And so the Allegory goes

In March 2026, mid-term elections pitted the incumbent Queeg supported by what was left of the Republican Party, against Stumpf and the far left candidate Nogo.  Stumpf got about a thirty percent of the vote and was defeated in April by Queeg. After this victory Queeg moved closer to the political right and at the end of May was persuaded to dismiss Nogo as Vice President.

He replaced him with Arthur Dash (a rogue Centrist) and a non-partisan cabinet. Arthur Dash, had been born in St Ignatius, Montana. After running away from home at the age nine and being caught stealing donuts at the town bakery in Ravalli, he was tried, found guilty and sent to the state reformatory in Red Lodge. The sugar from the pastries on his other wise dirty face was all the evidence needed to convict. When released, the teen age Dash continued his career as a petty criminal, earning multiple convictions and prison sentences. He was educated, experienced and ultimately well qualified for a good paying  position in politics.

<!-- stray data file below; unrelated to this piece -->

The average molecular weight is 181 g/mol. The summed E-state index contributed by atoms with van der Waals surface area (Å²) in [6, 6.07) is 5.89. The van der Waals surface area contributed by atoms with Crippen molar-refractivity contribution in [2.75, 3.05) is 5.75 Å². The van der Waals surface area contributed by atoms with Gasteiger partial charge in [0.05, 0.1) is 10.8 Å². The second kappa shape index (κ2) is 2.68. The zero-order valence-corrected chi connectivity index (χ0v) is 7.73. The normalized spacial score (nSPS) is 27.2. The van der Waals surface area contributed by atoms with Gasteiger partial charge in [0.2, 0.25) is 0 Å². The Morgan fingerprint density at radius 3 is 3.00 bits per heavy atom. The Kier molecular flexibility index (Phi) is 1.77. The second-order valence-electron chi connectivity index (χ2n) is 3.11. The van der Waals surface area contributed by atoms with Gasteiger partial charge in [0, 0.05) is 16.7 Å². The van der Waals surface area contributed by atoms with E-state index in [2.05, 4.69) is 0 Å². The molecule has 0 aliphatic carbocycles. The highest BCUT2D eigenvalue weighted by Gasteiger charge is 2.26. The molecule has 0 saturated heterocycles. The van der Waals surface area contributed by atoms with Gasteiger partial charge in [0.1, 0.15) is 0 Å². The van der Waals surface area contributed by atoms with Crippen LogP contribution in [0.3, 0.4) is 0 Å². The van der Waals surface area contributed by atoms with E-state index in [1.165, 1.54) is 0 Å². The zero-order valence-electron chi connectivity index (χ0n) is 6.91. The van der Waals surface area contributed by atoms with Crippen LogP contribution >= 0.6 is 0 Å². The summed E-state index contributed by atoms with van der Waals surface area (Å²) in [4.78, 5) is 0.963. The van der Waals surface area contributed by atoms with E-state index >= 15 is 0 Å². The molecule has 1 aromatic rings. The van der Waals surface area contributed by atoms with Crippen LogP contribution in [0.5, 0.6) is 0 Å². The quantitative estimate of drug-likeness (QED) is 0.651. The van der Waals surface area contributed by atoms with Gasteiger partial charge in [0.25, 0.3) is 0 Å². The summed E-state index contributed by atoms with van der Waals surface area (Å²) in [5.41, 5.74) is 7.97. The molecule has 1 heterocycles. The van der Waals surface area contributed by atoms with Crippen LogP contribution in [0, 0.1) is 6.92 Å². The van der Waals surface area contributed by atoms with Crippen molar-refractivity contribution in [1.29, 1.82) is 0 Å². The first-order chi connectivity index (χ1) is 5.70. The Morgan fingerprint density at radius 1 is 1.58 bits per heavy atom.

However, Dash’s cabinet had no support in what had been congress and three days after his appointment, had Stumpf dissolve the government and call for new elections, to be held in July, so no official body of the governmental could impeach him.

The election campaign provoked extensive outbursts of violence. So Dash lifted the token ban on the Stumpf’s Stormers, a so-called grass roots paramilitary, which Ben Sodom had out-lawed during his last days in office. This inevitably led to clashes with the Queeg’s Republican Guard. The Stumpf’s supporters openly carried Billy-clubs, ostensibly for crowd control. They needed to appear to be in compliance with existing weapons control laws and at the same time appear to be an organized armed force. The main purpose of this strategy was to use police forces to turn peoples attention toward other groups who armed themselves with functional weapons and further disrupt and discourage any attempts at opposition.

 

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